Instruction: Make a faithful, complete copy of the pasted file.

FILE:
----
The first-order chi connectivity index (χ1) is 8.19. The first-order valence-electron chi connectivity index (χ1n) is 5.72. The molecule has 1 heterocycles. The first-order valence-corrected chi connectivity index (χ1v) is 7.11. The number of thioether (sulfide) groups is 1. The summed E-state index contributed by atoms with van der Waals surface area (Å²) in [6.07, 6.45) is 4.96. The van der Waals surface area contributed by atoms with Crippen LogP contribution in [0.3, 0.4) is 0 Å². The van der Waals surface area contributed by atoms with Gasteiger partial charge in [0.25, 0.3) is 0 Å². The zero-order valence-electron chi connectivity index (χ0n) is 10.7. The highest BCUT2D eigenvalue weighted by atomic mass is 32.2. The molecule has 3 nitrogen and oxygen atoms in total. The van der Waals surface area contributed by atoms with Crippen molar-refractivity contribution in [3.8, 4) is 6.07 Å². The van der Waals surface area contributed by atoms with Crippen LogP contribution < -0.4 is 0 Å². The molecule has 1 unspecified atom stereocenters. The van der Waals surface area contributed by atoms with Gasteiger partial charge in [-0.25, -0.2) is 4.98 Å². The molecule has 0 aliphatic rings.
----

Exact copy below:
The first-order chi connectivity index (χ1) is 8.19. The first-order valence-electron chi connectivity index (χ1n) is 5.72. The molecule has 1 heterocycles. The first-order valence-corrected chi connectivity index (χ1v) is 7.11. The number of thioether (sulfide) groups is 1. The summed E-state index contributed by atoms with van der Waals surface area (Å²) in [6.07, 6.45) is 4.96. The van der Waals surface area contributed by atoms with Crippen LogP contribution in [0.3, 0.4) is 0 Å². The van der Waals surface area contributed by atoms with Gasteiger partial charge in [0.25, 0.3) is 0 Å². The zero-order valence-electron chi connectivity index (χ0n) is 10.7. The highest BCUT2D eigenvalue weighted by atomic mass is 32.2. The molecule has 3 nitrogen and oxygen atoms in total. The van der Waals surface area contributed by atoms with Crippen molar-refractivity contribution in [3.8, 4) is 6.07 Å². The van der Waals surface area contributed by atoms with Crippen LogP contribution < -0.4 is 0 Å². The molecule has 1 unspecified atom stereocenters. The van der Waals surface area contributed by atoms with Gasteiger partial charge in [-0.25, -0.2) is 4.98 Å². The molecule has 0 aliphatic rings.